Conversations about varicose veins usually come with conversations about pregnancy. Does pregnancy cause varicose veins? Can pregnancy worsen existing varicose veins? Are having varicose veins during pregnancy a risk? When can I get my veins treated if I am pregnant? This blog post will answer all your burning questions surrounding pregnancy and varicose veins.
When a woman is pregnant, spider and varicose veins often worsen during the course of pregnancy. While varicose veins are usually a result of heredity, varicose veins also form when there are drastic physiological changes in the body. Research has indicated that the more pregnancies a woman has, the more likely she is to develop varicose veins and vein disease. Once varicose veins appear even if it was during pregnancy, they do not disappear post-childbirth.
Why does pregnancy affect varicose veins? As the uterus grows, there is a buildup of pressure on the abdomen and lower pelvis. This increased pressure also funnels down to the legs. As the leg veins experience an increase in pressure, this can lead to varicose veins. Further, hormone increases and increased blood flow to the uterus also contribute to an increase in pressure in leg veins. This high pressure in the leg veins leads to vein disease and varicose veins.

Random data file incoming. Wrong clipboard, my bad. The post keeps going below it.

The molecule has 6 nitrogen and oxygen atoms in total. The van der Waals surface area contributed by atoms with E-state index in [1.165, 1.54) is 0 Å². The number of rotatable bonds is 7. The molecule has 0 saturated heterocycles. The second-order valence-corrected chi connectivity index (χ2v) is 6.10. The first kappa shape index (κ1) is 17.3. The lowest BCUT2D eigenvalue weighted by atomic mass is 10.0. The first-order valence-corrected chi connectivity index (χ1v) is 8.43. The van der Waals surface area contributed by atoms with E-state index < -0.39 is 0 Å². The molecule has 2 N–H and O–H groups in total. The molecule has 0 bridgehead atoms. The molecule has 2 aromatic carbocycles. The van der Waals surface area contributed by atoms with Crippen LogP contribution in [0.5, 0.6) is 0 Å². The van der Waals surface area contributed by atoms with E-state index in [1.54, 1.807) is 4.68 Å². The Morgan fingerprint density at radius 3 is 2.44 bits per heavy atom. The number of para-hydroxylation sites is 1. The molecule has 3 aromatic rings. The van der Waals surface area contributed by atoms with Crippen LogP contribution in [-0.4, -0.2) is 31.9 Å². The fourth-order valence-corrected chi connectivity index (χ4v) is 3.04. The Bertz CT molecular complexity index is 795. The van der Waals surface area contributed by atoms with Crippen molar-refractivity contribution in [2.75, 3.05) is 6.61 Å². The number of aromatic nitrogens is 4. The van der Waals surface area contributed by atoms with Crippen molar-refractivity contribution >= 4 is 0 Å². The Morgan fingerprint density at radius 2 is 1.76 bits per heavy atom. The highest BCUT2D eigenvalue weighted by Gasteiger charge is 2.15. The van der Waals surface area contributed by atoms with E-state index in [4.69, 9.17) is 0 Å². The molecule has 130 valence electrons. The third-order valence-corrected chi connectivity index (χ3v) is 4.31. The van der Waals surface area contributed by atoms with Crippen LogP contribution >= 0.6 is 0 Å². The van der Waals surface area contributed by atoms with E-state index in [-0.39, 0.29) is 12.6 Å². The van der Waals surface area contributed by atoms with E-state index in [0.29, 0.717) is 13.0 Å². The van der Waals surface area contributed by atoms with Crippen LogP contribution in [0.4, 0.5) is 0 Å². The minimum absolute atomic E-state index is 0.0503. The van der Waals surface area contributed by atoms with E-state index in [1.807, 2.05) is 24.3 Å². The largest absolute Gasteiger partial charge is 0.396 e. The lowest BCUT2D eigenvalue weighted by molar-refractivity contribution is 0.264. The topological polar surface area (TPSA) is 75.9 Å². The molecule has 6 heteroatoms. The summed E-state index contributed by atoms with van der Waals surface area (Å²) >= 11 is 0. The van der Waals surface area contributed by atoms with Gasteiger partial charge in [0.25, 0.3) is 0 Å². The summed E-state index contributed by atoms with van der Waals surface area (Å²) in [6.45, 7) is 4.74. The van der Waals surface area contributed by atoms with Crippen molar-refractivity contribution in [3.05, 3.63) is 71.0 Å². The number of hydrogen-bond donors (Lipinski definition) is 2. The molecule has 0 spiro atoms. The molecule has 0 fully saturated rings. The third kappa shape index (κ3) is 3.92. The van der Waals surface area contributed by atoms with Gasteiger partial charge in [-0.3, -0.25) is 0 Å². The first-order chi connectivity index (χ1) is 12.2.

Although most people wait until after childbirth to get vein treatment, it is a myth that you need to wait until post-pregnancy due to newer and safer technologies. At Illinois Vein Specialists, we recommend that patients schedule a consultation prior to becoming pregnant if they have varicose veins to see what the options are for treatment. Further, to ease the pressure buildup during pregnancy, we recommend pregnant women wear compression socks to increase overall blood flow in the legs and reduce swelling that is commonly associated with pregnancy.
Due to the physiological changes during pregnancy, it is almost guaranteed that women who have three or more children will develop varicose veins. Although many people think varicose veins are merely a cosmetic concern, it is in fact a real disease. Varicose veins are high blood pressure in the veins, not just bulgy, ropey veins that may look bad. It is important to seek treatment from a board certified vein specialist after pregnancy if varicose veins have developed.
As pregnancy can lead to varicose veins or worsen existing ones, it is important to see a board certified vein specialist before or after pregnancy to discuss the best treatment options.